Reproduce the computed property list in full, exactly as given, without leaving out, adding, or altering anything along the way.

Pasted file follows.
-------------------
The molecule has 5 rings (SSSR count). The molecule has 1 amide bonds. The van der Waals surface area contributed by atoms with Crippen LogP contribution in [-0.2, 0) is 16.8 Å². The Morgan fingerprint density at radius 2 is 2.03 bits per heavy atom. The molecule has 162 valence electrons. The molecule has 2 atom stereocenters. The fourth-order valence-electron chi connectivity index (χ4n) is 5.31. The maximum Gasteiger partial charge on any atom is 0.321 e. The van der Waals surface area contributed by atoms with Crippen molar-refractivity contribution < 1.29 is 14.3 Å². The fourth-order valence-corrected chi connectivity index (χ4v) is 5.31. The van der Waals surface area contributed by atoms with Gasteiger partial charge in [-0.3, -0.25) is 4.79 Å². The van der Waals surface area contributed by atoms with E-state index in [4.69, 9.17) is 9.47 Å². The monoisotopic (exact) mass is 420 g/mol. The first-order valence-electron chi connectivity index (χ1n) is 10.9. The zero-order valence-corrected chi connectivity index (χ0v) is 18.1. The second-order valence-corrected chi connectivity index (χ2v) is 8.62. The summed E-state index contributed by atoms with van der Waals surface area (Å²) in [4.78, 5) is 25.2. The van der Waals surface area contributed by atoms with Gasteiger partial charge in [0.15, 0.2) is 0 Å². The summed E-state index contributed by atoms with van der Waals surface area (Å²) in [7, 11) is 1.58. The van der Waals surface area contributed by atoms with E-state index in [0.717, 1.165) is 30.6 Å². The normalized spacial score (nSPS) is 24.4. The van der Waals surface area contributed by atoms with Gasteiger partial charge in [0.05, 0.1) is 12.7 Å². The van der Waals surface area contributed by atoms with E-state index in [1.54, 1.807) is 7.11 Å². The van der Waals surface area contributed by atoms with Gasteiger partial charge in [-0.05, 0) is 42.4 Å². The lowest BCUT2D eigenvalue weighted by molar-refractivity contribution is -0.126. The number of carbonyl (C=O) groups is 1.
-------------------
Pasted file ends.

The molecule has 5 rings (SSSR count). The molecule has 1 amide bonds. The van der Waals surface area contributed by atoms with Crippen LogP contribution in [-0.2, 0) is 16.8 Å². The Morgan fingerprint density at radius 2 is 2.03 bits per heavy atom. The molecule has 162 valence electrons. The molecule has 2 atom stereocenters. The fourth-order valence-electron chi connectivity index (χ4n) is 5.31. The maximum Gasteiger partial charge on any atom is 0.321 e. The van der Waals surface area contributed by atoms with Crippen molar-refractivity contribution < 1.29 is 14.3 Å². The fourth-order valence-corrected chi connectivity index (χ4v) is 5.31. The van der Waals surface area contributed by atoms with Gasteiger partial charge in [-0.3, -0.25) is 4.79 Å². The van der Waals surface area contributed by atoms with E-state index in [4.69, 9.17) is 9.47 Å². The monoisotopic (exact) mass is 420 g/mol. The first-order valence-electron chi connectivity index (χ1n) is 10.9. The zero-order valence-corrected chi connectivity index (χ0v) is 18.1. The second-order valence-corrected chi connectivity index (χ2v) is 8.62. The summed E-state index contributed by atoms with van der Waals surface area (Å²) in [4.78, 5) is 25.2. The van der Waals surface area contributed by atoms with Gasteiger partial charge in [0.15, 0.2) is 0 Å². The summed E-state index contributed by atoms with van der Waals surface area (Å²) in [7, 11) is 1.58. The van der Waals surface area contributed by atoms with E-state index in [0.717, 1.165) is 30.6 Å². The normalized spacial score (nSPS) is 24.4. The van der Waals surface area contributed by atoms with Gasteiger partial charge in [0.05, 0.1) is 12.7 Å². The van der Waals surface area contributed by atoms with E-state index in [1.54, 1.807) is 7.11 Å². The van der Waals surface area contributed by atoms with Gasteiger partial charge in [-0.05, 0) is 42.4 Å². The lowest BCUT2D eigenvalue weighted by molar-refractivity contribution is -0.126. The number of carbonyl (C=O) groups is 1.